Building a slide deck, pitch, or presentation? Here are the big takeaways:
- Starry and Marvell are joining their knowledge of 5G fixed wireless and 802.11ax technologies to develop a pre-standard 5G ecosystem.
- A pre-standard ecosystem could help streamline and expedite future 5G wireless deployments.
Wireless technology firm Starry and semiconductor company Marvell announced a joint initiative aimed at speeding and streamlining 5G wireless deployments. Announced via a press release during CES 2018, the pair is planning to build out a pre-standard 5G technology ecosystem to better address connectivity and bandwidth demands of the future.
Global standards for 5G networks were approved in December 2017, six months ahead of schedule. With the early approval, and more business resources from Starry and Marvell, companies could more easily take advantage of 5G speeds when the time comes.
Starry, known for its last-mile gigabit broadband efforts, will bring its integrated circuit, smart-antenna technology to the table, the release said. Marvell, on the other hand, will provide its 802.11ax expertise as the two seek to develop their 5G ecosystem.
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According to the press release, most pre-standard 5G technology development is happening in siloes under the watchful eye of giant corporations. And, while the majority of 5G applications remain to be seen, Starry and Marvell believe that it is best suited to power low-latency, high-capacity, fixed wireless broadband, the release noted.
"Today, nearly 70% of the world's mobile cellular, internet traffic is served via WiFi from fixed networks, making the deployment of new technologies that enable high-capacity fixed broadband networks even more critical," the release said. "It is expected that this offloading will continue to be the most important element of the world's wireless infrastructure due to its low cost and ubiquity."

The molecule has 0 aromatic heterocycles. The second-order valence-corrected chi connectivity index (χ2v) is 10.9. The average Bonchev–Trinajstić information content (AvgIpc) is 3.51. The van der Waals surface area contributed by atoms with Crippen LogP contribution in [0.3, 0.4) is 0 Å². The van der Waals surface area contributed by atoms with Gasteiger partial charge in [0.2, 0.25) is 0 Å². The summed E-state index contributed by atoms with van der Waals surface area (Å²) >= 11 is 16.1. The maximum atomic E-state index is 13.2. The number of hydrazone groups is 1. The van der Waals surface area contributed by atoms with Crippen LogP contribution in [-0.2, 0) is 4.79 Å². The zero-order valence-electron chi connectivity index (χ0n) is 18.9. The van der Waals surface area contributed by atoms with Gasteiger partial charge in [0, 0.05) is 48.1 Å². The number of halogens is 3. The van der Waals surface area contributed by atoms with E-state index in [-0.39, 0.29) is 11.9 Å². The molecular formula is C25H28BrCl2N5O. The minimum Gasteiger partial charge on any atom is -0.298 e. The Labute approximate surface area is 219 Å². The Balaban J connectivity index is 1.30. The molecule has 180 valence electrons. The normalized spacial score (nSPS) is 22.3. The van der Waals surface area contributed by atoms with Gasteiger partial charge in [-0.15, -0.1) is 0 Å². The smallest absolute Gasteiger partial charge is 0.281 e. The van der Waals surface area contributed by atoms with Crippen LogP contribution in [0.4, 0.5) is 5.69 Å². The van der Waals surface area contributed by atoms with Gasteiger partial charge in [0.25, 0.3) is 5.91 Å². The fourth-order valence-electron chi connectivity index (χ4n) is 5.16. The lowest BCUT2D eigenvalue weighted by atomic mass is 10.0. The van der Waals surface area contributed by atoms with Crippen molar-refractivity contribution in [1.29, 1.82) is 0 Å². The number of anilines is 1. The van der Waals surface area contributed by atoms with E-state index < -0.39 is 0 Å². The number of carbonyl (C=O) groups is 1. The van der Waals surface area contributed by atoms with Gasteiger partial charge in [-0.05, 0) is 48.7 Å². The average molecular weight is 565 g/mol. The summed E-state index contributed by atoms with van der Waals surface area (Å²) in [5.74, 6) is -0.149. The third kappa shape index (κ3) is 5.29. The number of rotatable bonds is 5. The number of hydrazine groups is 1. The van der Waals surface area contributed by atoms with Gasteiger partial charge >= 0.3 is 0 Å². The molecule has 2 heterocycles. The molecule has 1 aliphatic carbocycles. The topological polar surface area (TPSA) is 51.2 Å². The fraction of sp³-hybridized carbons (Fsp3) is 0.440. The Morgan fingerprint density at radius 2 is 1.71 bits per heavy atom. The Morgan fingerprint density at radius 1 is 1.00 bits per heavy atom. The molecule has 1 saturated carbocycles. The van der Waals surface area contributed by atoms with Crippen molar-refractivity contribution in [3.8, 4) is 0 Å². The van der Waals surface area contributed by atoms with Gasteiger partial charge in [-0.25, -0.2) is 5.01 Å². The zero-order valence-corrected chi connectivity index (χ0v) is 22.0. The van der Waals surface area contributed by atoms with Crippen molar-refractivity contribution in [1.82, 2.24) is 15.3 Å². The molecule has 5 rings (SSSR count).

The first step of the partnership is to make available the reference design for Starry's millimeter wave fixed transceivers, the release said. These transceivers are a last-mile initiative for getting broadband into the home, and rely on Marvell's 802.11ax chipsets to do so. Starry developed the point-to-multipoint transceiver technology used in the transceivers.
"Making this technology available more broadly in domestic and international markets, will help fixed wireless providers, of all sizes, dramatically improve scalability and deployment of their network, making ubiquitous broadband access closer to reality," the release said. It could also make it easier for upstart ISPs to build out their own broadband networks as well.
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Starry and Marvell will also release a network monitoring platform for tracking network performance and managing network nodes, the release said. Any company using Starry's transceiver technology to build out their own networks will have access to this technology suite.
In the release, Starry CEO Chet Kanojia said that the biggest barrier to firms getting involved with broadband is cost. However, with this partnership, the companies are hoping they can democratize access to early 5G technologies and boost the development of its associated hardware.
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Conner Forrest has nothing to disclose. He doesn't hold investments in the technology companies he covers.
Conner Forrest is a Senior Editor for TechRepublic. He covers enterprise technology and is interested in the convergence of tech and culture.